After becoming a U.S. citizen in 2002, Mr. Musk founded a company that, after combining with another company, became PayPal which was then acquired by Ebay for $1.5 billion.   The cash enabled Elon Musk to purchase a significant stake in Tesla in 2003 and to become its Chairman in 2004.  With Tesla, Musk created the electric vehicle industry and became the world’s richest man.  Tesla was founded in 2003, more than 100 years after the world’s auto industry was founded.  That Tesla became the world’s most valuable ever automobile company a century later is perhaps the most remarkable business achievement of all-time.

What will enable Musk to surpass Carnegie as the world’s most successful businessman, industrialist or “digitalist” is his selling $35 billion of his Tesla shares to acquire Twitter.  The move enabled Musk to transform his fortune from industrial to digital.  With Twitter Mr. Musk is now well positioned to become the world’s first “Trillionaire”.

General Motors and Ford also face a similar eventual fate even though their per vehicle costs are below Tesla’s.  Ford can-not compete with BYD or Geely Group.  General Motors also can-not compete with BYD.  General Motor’s per vehicle cost is below the Geely Group’s retail price for Zeekr X.  However, it has no intention of lowering its price to compete since General Motors’ profits would be anemic.  See “GM Says Its EVs Are Priced Right, Won’t Chase Tesla, Ford MSRP Cuts”  Autoweek, 1/31/23. 

Tariffs are not the answer to the U.S. auto industry’s significant problem. Its because the inability of the automakers to compete is not because their labor costs are higher. Tesla is a good example. For 2022, Tesla manufactured 710,000 vehicles in China which accounted for 52% of their total vehicles manufactured worldwide. Yet, Tesla’s cost to manufacture a vehicle was significantly higher than it’s two other U.S. rivals. The much lower labor cost in China should have enabled Tesla to be the lowest cost U.S. automobile manufacturer. See “Tesla China plant expansion in doubt”, Automotive News Europe, January 12, 2023.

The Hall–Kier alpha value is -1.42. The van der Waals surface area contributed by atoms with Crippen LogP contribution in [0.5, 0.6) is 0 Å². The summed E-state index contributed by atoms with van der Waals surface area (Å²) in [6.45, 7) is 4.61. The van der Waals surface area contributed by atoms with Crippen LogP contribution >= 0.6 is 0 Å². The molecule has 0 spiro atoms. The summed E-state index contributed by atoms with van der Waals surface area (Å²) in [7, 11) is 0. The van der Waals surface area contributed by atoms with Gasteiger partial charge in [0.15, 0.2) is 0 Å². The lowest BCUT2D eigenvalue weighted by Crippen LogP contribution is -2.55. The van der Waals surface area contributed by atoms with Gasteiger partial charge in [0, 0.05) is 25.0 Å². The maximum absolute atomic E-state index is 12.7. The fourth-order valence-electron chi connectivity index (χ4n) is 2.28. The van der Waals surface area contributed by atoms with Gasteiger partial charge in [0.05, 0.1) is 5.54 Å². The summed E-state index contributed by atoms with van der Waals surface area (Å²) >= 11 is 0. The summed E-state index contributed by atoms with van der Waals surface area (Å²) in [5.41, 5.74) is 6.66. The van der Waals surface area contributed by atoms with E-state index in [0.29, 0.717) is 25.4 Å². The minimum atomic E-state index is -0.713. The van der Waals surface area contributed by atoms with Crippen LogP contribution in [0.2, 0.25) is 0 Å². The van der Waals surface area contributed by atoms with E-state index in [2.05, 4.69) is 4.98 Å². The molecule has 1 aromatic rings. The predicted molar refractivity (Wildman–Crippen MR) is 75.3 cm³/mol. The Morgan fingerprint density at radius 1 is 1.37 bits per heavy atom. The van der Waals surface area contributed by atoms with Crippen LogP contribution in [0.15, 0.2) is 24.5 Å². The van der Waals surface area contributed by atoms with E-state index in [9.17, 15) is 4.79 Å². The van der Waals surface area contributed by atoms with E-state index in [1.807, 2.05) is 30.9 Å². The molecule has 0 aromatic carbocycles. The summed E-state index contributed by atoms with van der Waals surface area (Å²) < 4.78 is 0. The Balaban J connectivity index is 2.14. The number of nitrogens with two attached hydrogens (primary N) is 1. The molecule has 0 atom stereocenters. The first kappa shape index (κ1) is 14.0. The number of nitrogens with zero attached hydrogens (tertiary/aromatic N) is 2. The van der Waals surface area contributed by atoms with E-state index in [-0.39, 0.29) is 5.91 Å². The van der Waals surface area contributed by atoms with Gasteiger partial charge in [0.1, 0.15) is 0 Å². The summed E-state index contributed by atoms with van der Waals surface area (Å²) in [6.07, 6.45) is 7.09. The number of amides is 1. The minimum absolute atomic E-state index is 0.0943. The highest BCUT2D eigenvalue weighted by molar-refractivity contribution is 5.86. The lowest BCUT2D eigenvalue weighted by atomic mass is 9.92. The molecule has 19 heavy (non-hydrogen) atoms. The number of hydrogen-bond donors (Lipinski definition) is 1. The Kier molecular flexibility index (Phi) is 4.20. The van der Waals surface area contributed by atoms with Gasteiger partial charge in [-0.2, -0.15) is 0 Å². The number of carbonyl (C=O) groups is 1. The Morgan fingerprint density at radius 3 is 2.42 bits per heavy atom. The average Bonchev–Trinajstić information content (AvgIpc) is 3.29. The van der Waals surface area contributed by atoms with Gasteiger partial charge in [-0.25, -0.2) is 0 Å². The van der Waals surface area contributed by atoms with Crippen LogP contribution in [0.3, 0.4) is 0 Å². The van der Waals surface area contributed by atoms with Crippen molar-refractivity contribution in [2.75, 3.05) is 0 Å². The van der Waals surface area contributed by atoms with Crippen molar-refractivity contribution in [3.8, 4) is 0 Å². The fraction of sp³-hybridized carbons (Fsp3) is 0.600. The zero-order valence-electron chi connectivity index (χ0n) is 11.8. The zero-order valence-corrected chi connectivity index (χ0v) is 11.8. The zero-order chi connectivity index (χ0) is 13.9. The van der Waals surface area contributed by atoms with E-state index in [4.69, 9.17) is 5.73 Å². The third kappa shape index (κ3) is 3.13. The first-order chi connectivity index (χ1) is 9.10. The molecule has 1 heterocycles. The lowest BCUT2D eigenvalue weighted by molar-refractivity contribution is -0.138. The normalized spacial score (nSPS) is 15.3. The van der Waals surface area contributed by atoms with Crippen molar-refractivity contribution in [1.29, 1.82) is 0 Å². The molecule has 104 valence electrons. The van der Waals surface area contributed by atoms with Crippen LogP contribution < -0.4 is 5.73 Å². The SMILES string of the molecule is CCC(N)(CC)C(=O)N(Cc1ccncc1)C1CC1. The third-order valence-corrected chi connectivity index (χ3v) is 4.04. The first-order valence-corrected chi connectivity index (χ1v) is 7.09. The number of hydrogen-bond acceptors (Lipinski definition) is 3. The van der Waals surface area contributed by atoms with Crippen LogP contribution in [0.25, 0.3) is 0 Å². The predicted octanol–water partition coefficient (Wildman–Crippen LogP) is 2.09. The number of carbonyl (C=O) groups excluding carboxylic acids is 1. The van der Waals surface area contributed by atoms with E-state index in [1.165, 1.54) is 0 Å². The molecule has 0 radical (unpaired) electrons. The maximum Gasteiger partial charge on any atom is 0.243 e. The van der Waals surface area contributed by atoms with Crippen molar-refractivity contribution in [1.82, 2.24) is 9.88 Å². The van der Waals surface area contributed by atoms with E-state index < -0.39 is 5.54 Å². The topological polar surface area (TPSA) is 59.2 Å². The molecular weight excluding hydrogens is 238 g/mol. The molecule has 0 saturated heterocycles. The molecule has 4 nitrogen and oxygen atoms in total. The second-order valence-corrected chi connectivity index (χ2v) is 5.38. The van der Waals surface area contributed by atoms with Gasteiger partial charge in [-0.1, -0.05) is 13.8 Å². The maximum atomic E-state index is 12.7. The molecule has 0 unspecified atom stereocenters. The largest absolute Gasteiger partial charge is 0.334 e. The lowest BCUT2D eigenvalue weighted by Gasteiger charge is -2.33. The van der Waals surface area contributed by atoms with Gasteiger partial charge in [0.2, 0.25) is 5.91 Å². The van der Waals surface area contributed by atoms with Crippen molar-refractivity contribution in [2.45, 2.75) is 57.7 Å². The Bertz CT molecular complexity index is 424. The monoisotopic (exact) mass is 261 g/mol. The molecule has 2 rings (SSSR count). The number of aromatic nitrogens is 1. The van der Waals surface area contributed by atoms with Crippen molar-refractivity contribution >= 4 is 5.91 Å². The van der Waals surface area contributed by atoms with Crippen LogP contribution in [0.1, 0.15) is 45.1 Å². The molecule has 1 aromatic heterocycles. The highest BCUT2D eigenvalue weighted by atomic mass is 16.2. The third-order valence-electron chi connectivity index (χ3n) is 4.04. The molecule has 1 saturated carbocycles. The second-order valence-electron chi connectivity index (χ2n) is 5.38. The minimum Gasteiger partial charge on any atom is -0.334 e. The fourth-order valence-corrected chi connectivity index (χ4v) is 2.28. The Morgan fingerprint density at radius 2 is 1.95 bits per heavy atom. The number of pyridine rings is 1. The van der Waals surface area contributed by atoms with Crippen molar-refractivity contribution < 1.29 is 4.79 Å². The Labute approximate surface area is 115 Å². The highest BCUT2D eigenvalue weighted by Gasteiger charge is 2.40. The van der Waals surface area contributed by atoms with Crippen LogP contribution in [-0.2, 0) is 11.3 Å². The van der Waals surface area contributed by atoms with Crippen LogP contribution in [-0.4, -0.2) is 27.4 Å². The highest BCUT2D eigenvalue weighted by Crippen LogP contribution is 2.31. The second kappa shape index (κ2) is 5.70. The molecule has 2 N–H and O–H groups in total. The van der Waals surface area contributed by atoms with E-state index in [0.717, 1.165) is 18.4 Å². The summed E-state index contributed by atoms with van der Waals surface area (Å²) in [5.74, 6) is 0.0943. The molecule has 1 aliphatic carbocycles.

My recommendation is for shares of General Motors and Ford to also be sold.  Finally, since I am predicting a significant decline for the S&P 500, my recommendation is for all equities in a portfolio to be sold.  The only exceptions are the shares of micro-cap companies that have good prospects.  The proceeds from the sale of equities can be utilized to deploy the defensive Return OF Capital strategy that is highly recommended.  The strategy includes an allocation to micro-cap companies.  For more on the Return Of Capital strategy view video below.


Michael Markowski, a 45-year financial markets veteran, is the Director of Strategies for AlphaTack, whose slogan is “growing assets against the wind”.  He conducts empirical research of the past, which he then utilizes to develop algorithms to predict the future.  His research of Enron’s Financial Statements after its infamous bankruptcy led to the development of a Cash Flow Statement algorithm.  The algorithm was utilized to predict a “day of reckoning” for Lehman, Bear Stearns, Merrill Lynch, Morgan Stanley and Goldman Sachs in a September 2007, Equities Magazine article.   Michael’s research of prior market crashes led to the development of the Bull & Bear Tracker (BBT) algorithm.  From 2018 to 2022, the BBT gained 177% vs. the S&P 500’s 50%.  His predictions of all periods of heightened market volatility from 2008 to 2022 and that  S&P 500 at March 23, 2020 had reached its bottom which was exact are media verifiable.